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Benjamin Grosvenor (born 8 July 1992) is a British classical pianist.

Benjamin Grosvenor
Born (1992-07-08) 8 July 1992 (age 26)
OriginUnited Kingdom
GenresClassical
Occupation(s)Musician
InstrumentsPiano
Years activesince 2003
LabelsDecca
Websitewww.benjamingrosvenor.co.uk

Contents

EducationEdit

Grosvenor is the youngest of five brothers. His father is an English and Drama teacher, and his mother Rebecca is a piano teacher by profession.[1] Grosvenor began studying the piano with his mother at the age of six.[1] He joined Westcliff High School for Boys[1] in 2003. He now also takes lessons from Christopher Elton[1] in London. Grosvenor studied at the Royal Academy of Music, where he had musicianship classes with Daniel-Ben Pienaar and Julian Perkins.[2][3] At his graduation as BMus in 2012 he received the Queen’s Award for Excellence for the best all-round student of the year.[4]

Performance careerEdit

In May 2003, Grosvenor gave his first full recital at a local church. In the same year, he made his first concert appearance performing Mozart’s Piano Concerto No. 21 with the Westcliff Sinfonia. Since then he has given many high-profile recitals in Europe and North America. Some of the concerts he has played in were at the Royal Albert Hall,[1] St George's, Bristol, Wigmore Hall, Barbican Centre, Usher Hall, Carnegie Hall and Symphony Hall.

Grosvenor has performed with the Royal Philharmonic Orchestra, Scottish String Ensemble, New York Youth Symphony, Bournemouth Symphony Orchestra, Brazilian Symphony Orchestra, Philharmonia Orchestra[5] and English Chamber Orchestra,[6] playing works by Mozart, Grieg, Ravel, Britten and Chopin. On 20 May 2009 Grosvenor made his debut with the Ulster Orchestra, conductor Kenneth Montgomery, at the National Concert Hall, Dublin.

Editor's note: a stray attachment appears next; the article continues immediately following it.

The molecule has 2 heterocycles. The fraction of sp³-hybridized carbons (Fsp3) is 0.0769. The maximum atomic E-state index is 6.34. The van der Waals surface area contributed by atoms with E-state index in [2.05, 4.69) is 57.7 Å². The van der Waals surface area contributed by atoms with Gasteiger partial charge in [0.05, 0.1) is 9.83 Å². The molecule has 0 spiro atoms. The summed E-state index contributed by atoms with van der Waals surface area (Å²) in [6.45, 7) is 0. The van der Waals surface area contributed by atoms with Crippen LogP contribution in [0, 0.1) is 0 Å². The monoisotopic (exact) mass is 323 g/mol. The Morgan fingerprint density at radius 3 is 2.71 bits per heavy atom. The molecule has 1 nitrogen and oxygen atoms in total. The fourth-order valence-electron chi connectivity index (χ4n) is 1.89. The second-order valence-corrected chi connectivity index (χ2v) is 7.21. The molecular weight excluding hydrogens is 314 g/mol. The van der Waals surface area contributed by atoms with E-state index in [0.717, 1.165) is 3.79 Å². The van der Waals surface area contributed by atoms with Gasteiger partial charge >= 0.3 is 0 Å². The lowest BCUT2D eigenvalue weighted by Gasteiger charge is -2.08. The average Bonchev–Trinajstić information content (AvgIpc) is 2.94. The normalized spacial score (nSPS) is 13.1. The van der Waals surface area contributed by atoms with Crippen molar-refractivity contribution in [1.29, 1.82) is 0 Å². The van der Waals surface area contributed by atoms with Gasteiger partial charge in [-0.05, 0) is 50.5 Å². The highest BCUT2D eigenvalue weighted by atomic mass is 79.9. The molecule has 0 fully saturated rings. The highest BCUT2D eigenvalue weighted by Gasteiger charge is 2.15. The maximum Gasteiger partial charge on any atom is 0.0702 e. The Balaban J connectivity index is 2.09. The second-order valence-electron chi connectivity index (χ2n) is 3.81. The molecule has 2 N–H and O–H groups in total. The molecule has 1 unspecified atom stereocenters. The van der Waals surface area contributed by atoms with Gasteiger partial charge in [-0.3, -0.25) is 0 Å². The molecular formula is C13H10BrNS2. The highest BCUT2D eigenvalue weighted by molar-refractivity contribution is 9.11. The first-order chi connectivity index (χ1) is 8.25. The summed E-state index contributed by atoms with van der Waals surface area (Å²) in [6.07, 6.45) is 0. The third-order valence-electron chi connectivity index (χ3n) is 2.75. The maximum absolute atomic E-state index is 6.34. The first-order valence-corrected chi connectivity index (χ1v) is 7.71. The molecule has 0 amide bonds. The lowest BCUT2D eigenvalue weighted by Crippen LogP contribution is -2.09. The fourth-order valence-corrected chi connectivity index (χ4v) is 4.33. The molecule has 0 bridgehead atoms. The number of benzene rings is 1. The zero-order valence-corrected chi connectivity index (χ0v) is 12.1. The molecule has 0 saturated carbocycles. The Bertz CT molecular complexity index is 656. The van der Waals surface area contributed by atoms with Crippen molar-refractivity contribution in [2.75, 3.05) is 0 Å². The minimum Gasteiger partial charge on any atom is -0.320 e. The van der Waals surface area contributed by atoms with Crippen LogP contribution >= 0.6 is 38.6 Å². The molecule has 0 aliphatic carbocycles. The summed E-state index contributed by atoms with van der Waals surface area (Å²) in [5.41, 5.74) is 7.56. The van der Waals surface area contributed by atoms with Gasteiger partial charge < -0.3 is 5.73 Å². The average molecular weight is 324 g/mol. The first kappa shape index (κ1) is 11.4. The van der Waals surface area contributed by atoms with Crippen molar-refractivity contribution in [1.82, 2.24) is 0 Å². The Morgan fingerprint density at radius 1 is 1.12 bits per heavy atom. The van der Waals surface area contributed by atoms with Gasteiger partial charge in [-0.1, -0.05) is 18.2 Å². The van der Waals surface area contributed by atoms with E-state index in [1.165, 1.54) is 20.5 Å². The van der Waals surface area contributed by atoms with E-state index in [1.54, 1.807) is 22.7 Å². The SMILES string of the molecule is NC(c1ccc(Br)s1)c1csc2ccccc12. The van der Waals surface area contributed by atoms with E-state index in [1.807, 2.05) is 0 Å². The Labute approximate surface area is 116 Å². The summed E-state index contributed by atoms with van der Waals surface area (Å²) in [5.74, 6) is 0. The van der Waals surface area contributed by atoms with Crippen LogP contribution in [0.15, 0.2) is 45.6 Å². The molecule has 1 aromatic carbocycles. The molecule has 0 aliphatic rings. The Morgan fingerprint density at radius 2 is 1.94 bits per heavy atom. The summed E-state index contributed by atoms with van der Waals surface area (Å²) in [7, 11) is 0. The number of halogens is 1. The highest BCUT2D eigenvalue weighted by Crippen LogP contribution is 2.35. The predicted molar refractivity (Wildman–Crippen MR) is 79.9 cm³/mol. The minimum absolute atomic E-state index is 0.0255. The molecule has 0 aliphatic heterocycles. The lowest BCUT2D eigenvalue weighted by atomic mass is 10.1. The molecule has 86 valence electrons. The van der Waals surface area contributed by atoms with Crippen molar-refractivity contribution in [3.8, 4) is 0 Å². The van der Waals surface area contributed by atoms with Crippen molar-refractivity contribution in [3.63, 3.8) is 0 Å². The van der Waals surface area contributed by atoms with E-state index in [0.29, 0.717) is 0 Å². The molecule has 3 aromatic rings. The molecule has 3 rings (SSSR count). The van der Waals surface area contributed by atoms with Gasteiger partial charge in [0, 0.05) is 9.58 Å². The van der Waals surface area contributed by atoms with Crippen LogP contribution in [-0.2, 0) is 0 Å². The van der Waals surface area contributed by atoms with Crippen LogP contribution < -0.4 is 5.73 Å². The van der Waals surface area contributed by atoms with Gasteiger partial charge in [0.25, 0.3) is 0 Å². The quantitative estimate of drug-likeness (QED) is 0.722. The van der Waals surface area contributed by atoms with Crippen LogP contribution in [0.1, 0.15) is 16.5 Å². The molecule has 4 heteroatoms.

In 2010 Grosvenor joined BBC Radio 3's New Generation Artists scheme, which he completed in 2012. In the summer of 2011 he made his debut at the BBC Proms as the youngest-ever soloist on opening night,[7] playing Liszt's Second Piano Concerto, and Britten's Piano Concerto later in the series with the National Youth Orchestra. Judith Weir composed her solo piano work Day Break Shadows Flee for Grosvenor, who gave its world premiere in September 2014.[8]

AwardsEdit

At age 10, in 2003, he became the youngest-ever winner of four competitions: The Southend Young Musician of the Year, The Essex Young Musician of the Year, The Emanuel Trophy and The EPTA Trophy. At age 11, Grosvenor was the winner of the keyboard section of the BBC Young Musician of the Year 2004 award.

In 2011, the Evening Standard selected Grosvenor as one of its "1,000 Most Influential Londoners"[9] and the Daily Telegraph chose him as one of its "Top 10 Britons of the Year".[10]

In 2012, Grosvenor was awarded two Gramophone Awards: 'Instrumental Award' and 'Young Artist Award', making him Gramophone's youngest-ever double award winner.[11] He was also awarded a Classic Brit 'Critics Choice Award' for his Chopin/Liszt/Ravel CD on Decca.[12]

RecordingsEdit